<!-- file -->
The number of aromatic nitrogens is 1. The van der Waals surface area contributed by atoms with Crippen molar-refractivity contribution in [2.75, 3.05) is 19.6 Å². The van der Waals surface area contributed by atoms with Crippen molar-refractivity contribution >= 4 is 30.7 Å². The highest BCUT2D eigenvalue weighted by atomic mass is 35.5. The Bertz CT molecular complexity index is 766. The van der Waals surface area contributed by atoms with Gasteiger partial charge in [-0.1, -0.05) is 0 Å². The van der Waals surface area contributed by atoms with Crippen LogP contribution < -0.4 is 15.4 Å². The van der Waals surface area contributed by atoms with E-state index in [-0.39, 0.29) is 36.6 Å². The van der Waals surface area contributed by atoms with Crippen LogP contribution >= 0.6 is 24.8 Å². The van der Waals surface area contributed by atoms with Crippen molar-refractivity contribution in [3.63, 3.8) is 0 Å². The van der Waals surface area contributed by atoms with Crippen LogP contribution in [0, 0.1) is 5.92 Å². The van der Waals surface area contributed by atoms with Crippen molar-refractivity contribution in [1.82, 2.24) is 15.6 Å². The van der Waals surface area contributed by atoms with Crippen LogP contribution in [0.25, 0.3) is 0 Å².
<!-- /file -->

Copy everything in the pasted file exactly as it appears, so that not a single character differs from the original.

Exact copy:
The number of aromatic nitrogens is 1. The van der Waals surface area contributed by atoms with Crippen molar-refractivity contribution in [2.75, 3.05) is 19.6 Å². The van der Waals surface area contributed by atoms with Crippen molar-refractivity contribution >= 4 is 30.7 Å². The highest BCUT2D eigenvalue weighted by atomic mass is 35.5. The Bertz CT molecular complexity index is 766. The van der Waals surface area contributed by atoms with Gasteiger partial charge in [-0.1, -0.05) is 0 Å². The van der Waals surface area contributed by atoms with Crippen LogP contribution < -0.4 is 15.4 Å². The van der Waals surface area contributed by atoms with E-state index in [-0.39, 0.29) is 36.6 Å². The van der Waals surface area contributed by atoms with Crippen LogP contribution >= 0.6 is 24.8 Å². The van der Waals surface area contributed by atoms with Crippen molar-refractivity contribution in [3.63, 3.8) is 0 Å². The van der Waals surface area contributed by atoms with Crippen LogP contribution in [0, 0.1) is 5.92 Å². The van der Waals surface area contributed by atoms with Crippen molar-refractivity contribution in [1.82, 2.24) is 15.6 Å². The van der Waals surface area contributed by atoms with Crippen LogP contribution in [0.25, 0.3) is 0 Å².